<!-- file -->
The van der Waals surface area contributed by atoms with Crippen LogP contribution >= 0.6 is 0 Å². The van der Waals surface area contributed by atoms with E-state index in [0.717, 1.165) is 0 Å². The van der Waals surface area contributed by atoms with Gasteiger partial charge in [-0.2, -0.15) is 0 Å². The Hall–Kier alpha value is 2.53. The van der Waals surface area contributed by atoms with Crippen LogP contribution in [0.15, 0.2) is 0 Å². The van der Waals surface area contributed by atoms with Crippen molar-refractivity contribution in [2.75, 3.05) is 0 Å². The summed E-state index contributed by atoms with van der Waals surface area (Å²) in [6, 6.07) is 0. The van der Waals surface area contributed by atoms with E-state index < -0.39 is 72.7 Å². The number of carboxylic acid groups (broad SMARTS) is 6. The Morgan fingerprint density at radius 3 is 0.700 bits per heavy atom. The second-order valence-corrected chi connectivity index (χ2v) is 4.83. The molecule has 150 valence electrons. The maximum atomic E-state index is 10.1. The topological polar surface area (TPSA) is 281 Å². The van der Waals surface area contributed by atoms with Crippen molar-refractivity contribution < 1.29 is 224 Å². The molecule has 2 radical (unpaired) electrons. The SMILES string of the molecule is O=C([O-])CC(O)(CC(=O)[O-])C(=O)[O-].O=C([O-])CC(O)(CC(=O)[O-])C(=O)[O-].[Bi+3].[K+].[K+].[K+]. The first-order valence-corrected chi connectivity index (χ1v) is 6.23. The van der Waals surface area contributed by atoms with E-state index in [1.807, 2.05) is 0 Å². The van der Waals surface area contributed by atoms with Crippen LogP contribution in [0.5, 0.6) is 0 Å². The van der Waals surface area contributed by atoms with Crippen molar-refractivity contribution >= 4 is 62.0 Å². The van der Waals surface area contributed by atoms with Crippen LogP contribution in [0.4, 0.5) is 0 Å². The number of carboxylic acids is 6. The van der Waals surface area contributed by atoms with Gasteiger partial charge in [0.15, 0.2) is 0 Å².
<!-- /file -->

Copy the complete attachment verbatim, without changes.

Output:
The van der Waals surface area contributed by atoms with Crippen LogP contribution >= 0.6 is 0 Å². The van der Waals surface area contributed by atoms with E-state index in [0.717, 1.165) is 0 Å². The van der Waals surface area contributed by atoms with Gasteiger partial charge in [-0.2, -0.15) is 0 Å². The Hall–Kier alpha value is 2.53. The van der Waals surface area contributed by atoms with Crippen LogP contribution in [0.15, 0.2) is 0 Å². The van der Waals surface area contributed by atoms with Crippen molar-refractivity contribution in [2.75, 3.05) is 0 Å². The summed E-state index contributed by atoms with van der Waals surface area (Å²) in [6, 6.07) is 0. The van der Waals surface area contributed by atoms with E-state index < -0.39 is 72.7 Å². The number of carboxylic acid groups (broad SMARTS) is 6. The Morgan fingerprint density at radius 3 is 0.700 bits per heavy atom. The second-order valence-corrected chi connectivity index (χ2v) is 4.83. The molecule has 150 valence electrons. The maximum atomic E-state index is 10.1. The topological polar surface area (TPSA) is 281 Å². The van der Waals surface area contributed by atoms with Crippen molar-refractivity contribution < 1.29 is 224 Å². The molecule has 2 radical (unpaired) electrons. The SMILES string of the molecule is O=C([O-])CC(O)(CC(=O)[O-])C(=O)[O-].O=C([O-])CC(O)(CC(=O)[O-])C(=O)[O-].[Bi+3].[K+].[K+].[K+]. The first-order valence-corrected chi connectivity index (χ1v) is 6.23. The van der Waals surface area contributed by atoms with E-state index in [1.807, 2.05) is 0 Å². The van der Waals surface area contributed by atoms with Crippen LogP contribution in [0.5, 0.6) is 0 Å². The van der Waals surface area contributed by atoms with Crippen molar-refractivity contribution >= 4 is 62.0 Å². The van der Waals surface area contributed by atoms with Crippen LogP contribution in [0.4, 0.5) is 0 Å². The number of carboxylic acids is 6. The van der Waals surface area contributed by atoms with Gasteiger partial charge in [0.15, 0.2) is 0 Å².